The great thing about the Internet is that it can connect people of like mind. My good luck connecting with other people searching for our ancestors continued when I googled Woolgar, which you may remember was the surname of my maternal great grandfather who came to Canada in the early 1900s.
I found the Woolgar One Name Study and reached out to the curator, Marion. Even though it turned out we weren’t related, she did have information about my ancestors that she was kind enough to share. She has his family tree going back to the early 1700s in Surrey, which is fantastic.
I’ve learned that one name studies are a great resource. If you want to find yours, check here to see if anyone has started one for your family. So far, my experience has been wonderful.
She was also kind enough to share this Youtube video with me that she found. It was taken by my mom’s cousin, Linda at Leslie Arthur Woolgar’s grave. That’s my mom in blue. I didn’t know they did this so, it’s pretty cool what you find when you ask.
While I was reaching out to my Perry relatives, one of my uncles sent me the contact information of one of our second cousins, Bill… who, as it turned out, was the same Bill I mentioned in this post. It turned out he had been reaching out to my older relatives for more information.
I emailed him and he emailed me straight away and gave me access to his online Rothwell family tree, aka, my maternal grandfather’s mother’s family.
To say I was overwhelmed with what I saw would be an understatement. He had compiled literally thousands of records on our family. Now, not all of them are in my direct line, but he has records going all the way back to 1772 when the Rothwells were the Radwells.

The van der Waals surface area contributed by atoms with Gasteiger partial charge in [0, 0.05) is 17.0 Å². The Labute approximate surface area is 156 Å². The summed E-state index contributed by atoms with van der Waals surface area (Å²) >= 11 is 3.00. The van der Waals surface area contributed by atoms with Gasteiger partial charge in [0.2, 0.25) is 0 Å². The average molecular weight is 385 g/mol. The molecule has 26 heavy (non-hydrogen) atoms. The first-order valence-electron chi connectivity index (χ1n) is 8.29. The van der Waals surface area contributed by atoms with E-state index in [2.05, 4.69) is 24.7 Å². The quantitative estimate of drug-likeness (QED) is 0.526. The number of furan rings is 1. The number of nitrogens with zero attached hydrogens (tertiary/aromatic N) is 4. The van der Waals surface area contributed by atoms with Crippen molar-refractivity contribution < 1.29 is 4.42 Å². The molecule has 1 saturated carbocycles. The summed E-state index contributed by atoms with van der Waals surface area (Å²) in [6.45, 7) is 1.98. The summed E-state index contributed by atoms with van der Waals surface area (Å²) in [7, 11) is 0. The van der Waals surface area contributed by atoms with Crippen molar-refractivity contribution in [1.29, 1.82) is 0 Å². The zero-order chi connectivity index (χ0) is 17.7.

Wexford County is in dark green. Photo from Wikipedia.
So far, the research shows that my original Rothwell ancestor was an Andrew Radwell. He married and had three sons in Ireland, but all three men died in Ontario. I investigated further and saw that the oldest of their children was born in 1840 in Ontario, which means my Rothwell relatives were in Ontario before then. That’s about 175 years of history in this province.
It wasn’t too long before I started wondering why the name was changed from Radwell to Rothwell, so I turned to my trusty friend Google. It quickly lead me to this page, which showed an Andrew Radwell being murdered in his home for being involved in the Irish Rebellion of 1798!
Based on the dates of the Rothwell boys’ births (1812-1820), this couldn’t be my Andrew, but I can’t help but wonder if it was his father? I hope one day to have the answer, but for now, it’s an interesting new mystery!